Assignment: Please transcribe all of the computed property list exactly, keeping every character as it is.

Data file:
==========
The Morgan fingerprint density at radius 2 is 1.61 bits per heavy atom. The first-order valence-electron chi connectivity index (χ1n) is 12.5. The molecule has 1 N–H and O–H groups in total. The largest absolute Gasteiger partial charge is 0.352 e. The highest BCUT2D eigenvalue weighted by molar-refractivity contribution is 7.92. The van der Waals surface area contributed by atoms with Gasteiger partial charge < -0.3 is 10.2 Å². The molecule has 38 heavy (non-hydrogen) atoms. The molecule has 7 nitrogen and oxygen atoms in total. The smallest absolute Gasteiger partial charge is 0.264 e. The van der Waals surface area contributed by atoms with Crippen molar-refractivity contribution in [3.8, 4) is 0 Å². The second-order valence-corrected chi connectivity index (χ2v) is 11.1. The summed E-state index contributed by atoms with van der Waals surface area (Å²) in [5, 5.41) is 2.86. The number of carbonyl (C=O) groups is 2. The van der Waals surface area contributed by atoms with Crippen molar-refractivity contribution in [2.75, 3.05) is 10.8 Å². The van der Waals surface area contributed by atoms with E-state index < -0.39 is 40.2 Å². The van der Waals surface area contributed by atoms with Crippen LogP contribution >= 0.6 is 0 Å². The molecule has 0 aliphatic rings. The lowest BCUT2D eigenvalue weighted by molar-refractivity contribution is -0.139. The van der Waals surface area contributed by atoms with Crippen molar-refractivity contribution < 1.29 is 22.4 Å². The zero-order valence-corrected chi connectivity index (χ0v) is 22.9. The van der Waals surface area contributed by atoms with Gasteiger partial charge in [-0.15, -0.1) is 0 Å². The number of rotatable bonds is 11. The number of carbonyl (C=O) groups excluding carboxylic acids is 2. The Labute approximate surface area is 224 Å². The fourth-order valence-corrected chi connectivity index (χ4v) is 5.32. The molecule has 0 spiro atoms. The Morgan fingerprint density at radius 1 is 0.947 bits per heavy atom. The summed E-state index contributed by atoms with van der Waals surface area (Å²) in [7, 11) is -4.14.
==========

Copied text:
The Morgan fingerprint density at radius 2 is 1.61 bits per heavy atom. The first-order valence-electron chi connectivity index (χ1n) is 12.5. The molecule has 1 N–H and O–H groups in total. The largest absolute Gasteiger partial charge is 0.352 e. The highest BCUT2D eigenvalue weighted by molar-refractivity contribution is 7.92. The van der Waals surface area contributed by atoms with Gasteiger partial charge < -0.3 is 10.2 Å². The molecule has 38 heavy (non-hydrogen) atoms. The molecule has 7 nitrogen and oxygen atoms in total. The smallest absolute Gasteiger partial charge is 0.264 e. The van der Waals surface area contributed by atoms with Crippen molar-refractivity contribution in [3.8, 4) is 0 Å². The second-order valence-corrected chi connectivity index (χ2v) is 11.1. The summed E-state index contributed by atoms with van der Waals surface area (Å²) in [5, 5.41) is 2.86. The number of carbonyl (C=O) groups is 2. The van der Waals surface area contributed by atoms with Crippen molar-refractivity contribution in [2.75, 3.05) is 10.8 Å². The van der Waals surface area contributed by atoms with E-state index < -0.39 is 40.2 Å². The van der Waals surface area contributed by atoms with Crippen LogP contribution >= 0.6 is 0 Å². The molecule has 0 aliphatic rings. The lowest BCUT2D eigenvalue weighted by molar-refractivity contribution is -0.139. The van der Waals surface area contributed by atoms with Crippen molar-refractivity contribution < 1.29 is 22.4 Å². The zero-order valence-corrected chi connectivity index (χ0v) is 22.9. The van der Waals surface area contributed by atoms with Gasteiger partial charge in [-0.15, -0.1) is 0 Å². The number of rotatable bonds is 11. The number of carbonyl (C=O) groups excluding carboxylic acids is 2. The Labute approximate surface area is 224 Å². The fourth-order valence-corrected chi connectivity index (χ4v) is 5.32. The molecule has 0 spiro atoms. The Morgan fingerprint density at radius 1 is 0.947 bits per heavy atom. The summed E-state index contributed by atoms with van der Waals surface area (Å²) in [7, 11) is -4.14.